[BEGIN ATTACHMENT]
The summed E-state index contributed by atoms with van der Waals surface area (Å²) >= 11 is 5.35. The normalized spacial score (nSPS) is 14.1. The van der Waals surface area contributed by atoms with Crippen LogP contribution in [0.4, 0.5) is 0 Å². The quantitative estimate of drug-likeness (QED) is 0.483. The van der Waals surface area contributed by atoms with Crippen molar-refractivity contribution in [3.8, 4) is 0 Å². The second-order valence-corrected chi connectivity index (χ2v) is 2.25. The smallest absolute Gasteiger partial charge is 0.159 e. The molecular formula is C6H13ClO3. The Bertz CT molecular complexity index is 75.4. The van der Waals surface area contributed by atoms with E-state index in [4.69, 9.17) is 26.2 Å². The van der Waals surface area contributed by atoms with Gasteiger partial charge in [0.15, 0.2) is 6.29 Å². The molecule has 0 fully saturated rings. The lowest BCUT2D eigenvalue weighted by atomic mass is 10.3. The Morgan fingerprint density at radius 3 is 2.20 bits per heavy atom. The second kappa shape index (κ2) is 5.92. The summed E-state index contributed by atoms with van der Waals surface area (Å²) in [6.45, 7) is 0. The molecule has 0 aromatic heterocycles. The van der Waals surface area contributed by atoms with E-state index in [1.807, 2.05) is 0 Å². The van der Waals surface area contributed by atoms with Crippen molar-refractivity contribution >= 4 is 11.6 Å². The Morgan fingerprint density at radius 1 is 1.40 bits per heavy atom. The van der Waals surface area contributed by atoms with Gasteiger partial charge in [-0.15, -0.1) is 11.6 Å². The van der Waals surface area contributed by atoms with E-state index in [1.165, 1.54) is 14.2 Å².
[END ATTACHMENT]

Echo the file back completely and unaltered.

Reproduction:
The summed E-state index contributed by atoms with van der Waals surface area (Å²) >= 11 is 5.35. The normalized spacial score (nSPS) is 14.1. The van der Waals surface area contributed by atoms with Crippen LogP contribution in [0.4, 0.5) is 0 Å². The quantitative estimate of drug-likeness (QED) is 0.483. The van der Waals surface area contributed by atoms with Crippen molar-refractivity contribution in [3.8, 4) is 0 Å². The second-order valence-corrected chi connectivity index (χ2v) is 2.25. The smallest absolute Gasteiger partial charge is 0.159 e. The molecular formula is C6H13ClO3. The Bertz CT molecular complexity index is 75.4. The van der Waals surface area contributed by atoms with E-state index in [4.69, 9.17) is 26.2 Å². The van der Waals surface area contributed by atoms with Gasteiger partial charge in [0.15, 0.2) is 6.29 Å². The molecule has 0 fully saturated rings. The lowest BCUT2D eigenvalue weighted by atomic mass is 10.3. The Morgan fingerprint density at radius 3 is 2.20 bits per heavy atom. The second kappa shape index (κ2) is 5.92. The summed E-state index contributed by atoms with van der Waals surface area (Å²) in [6.45, 7) is 0. The molecule has 0 aromatic heterocycles. The van der Waals surface area contributed by atoms with E-state index in [1.807, 2.05) is 0 Å². The van der Waals surface area contributed by atoms with Crippen molar-refractivity contribution >= 4 is 11.6 Å². The Morgan fingerprint density at radius 1 is 1.40 bits per heavy atom. The van der Waals surface area contributed by atoms with Gasteiger partial charge in [-0.15, -0.1) is 11.6 Å². The van der Waals surface area contributed by atoms with E-state index in [1.165, 1.54) is 14.2 Å².